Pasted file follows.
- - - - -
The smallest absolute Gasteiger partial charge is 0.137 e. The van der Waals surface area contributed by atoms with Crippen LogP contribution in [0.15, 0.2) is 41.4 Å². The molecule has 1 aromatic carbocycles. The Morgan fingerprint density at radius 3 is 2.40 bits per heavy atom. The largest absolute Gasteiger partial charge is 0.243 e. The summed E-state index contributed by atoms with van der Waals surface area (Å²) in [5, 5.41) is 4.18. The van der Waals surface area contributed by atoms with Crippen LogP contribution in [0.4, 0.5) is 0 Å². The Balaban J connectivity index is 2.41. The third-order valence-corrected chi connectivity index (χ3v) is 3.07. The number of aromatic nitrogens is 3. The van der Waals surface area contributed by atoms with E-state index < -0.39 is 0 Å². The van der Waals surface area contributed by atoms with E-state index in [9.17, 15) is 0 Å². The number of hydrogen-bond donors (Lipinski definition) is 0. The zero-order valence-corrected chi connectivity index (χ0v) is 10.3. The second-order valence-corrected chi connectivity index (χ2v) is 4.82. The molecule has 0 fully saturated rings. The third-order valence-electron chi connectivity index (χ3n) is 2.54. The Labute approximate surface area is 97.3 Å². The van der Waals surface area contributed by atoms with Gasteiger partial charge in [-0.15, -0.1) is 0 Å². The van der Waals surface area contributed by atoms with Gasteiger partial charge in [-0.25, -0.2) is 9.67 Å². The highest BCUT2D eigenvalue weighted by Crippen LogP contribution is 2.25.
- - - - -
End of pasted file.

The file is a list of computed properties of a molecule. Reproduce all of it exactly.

The smallest absolute Gasteiger partial charge is 0.137 e. The van der Waals surface area contributed by atoms with Crippen LogP contribution in [0.15, 0.2) is 41.4 Å². The molecule has 1 aromatic carbocycles. The Morgan fingerprint density at radius 3 is 2.40 bits per heavy atom. The largest absolute Gasteiger partial charge is 0.243 e. The summed E-state index contributed by atoms with van der Waals surface area (Å²) in [5, 5.41) is 4.18. The van der Waals surface area contributed by atoms with Crippen LogP contribution in [0.4, 0.5) is 0 Å². The Balaban J connectivity index is 2.41. The third-order valence-corrected chi connectivity index (χ3v) is 3.07. The number of aromatic nitrogens is 3. The van der Waals surface area contributed by atoms with E-state index < -0.39 is 0 Å². The van der Waals surface area contributed by atoms with E-state index in [9.17, 15) is 0 Å². The number of hydrogen-bond donors (Lipinski definition) is 0. The zero-order valence-corrected chi connectivity index (χ0v) is 10.3. The second-order valence-corrected chi connectivity index (χ2v) is 4.82. The molecule has 0 fully saturated rings. The third-order valence-electron chi connectivity index (χ3n) is 2.54. The Labute approximate surface area is 97.3 Å². The van der Waals surface area contributed by atoms with Gasteiger partial charge in [-0.15, -0.1) is 0 Å². The van der Waals surface area contributed by atoms with Gasteiger partial charge in [-0.25, -0.2) is 9.67 Å². The highest BCUT2D eigenvalue weighted by Crippen LogP contribution is 2.25.